What sorts of ironies surround Iago in the first act of Othello?

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accessteacher | High School Teacher | (Level 3) Distinguished Educator

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If we take irony to be the discrepancy between appearance and reality, then certainly Iago is a character in whom irony abounds greatly in Act One. He takes great pains to appear to loyal confidante of Othello whilst actually working to act against him, informing Desdemona's father of Desdemona and Othello's elopement together. Note how he explains the way he must leave before Brabantio descends to Roderigo:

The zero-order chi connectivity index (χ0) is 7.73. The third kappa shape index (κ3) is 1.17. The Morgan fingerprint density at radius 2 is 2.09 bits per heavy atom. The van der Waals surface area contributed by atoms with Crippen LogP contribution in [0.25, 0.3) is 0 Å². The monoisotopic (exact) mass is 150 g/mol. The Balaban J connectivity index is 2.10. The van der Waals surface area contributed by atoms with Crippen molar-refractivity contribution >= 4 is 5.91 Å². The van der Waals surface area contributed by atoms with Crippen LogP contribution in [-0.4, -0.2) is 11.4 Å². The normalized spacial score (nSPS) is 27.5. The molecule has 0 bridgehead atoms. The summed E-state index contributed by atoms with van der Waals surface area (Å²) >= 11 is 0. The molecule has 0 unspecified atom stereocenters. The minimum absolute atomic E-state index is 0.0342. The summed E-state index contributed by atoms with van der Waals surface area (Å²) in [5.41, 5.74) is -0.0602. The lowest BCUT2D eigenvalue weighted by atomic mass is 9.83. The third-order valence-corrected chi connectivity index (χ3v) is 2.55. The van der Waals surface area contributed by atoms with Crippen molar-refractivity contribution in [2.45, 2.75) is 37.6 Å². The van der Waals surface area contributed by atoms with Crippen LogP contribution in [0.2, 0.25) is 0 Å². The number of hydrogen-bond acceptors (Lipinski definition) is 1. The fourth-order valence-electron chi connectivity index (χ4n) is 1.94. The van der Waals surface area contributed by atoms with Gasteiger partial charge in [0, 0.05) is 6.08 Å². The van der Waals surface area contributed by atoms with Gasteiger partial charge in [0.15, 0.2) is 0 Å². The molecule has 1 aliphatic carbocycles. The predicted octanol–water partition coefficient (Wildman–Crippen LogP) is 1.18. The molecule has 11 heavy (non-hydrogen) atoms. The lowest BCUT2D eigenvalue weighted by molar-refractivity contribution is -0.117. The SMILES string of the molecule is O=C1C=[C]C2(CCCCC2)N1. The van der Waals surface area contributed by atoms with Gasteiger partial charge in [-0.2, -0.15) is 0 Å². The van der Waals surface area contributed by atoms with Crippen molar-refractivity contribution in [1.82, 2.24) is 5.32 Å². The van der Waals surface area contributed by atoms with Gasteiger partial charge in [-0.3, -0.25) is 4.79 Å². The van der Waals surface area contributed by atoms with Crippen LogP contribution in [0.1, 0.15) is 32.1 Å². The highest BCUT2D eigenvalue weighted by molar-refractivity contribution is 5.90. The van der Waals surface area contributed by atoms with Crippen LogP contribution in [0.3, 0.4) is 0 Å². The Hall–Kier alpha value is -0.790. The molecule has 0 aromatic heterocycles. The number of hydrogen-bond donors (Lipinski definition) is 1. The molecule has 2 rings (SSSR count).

Farewell, for I must leave you.

It seems not meet, nor wholesome to my place,

To be produced, as, if I stay, I shall,

Against the Moor.

His whole identity is based on his hatred of "the Moor" and he takes great pains to appear to be loyal whilst plotting how to ruin his life. Note how in Act I scene 3, he says in a soliloquy:

He holds me well,

The better shall my purpose work on him.

Friendship and loyalty are just outward guises to allow him to advance his envious resentment against Othello.

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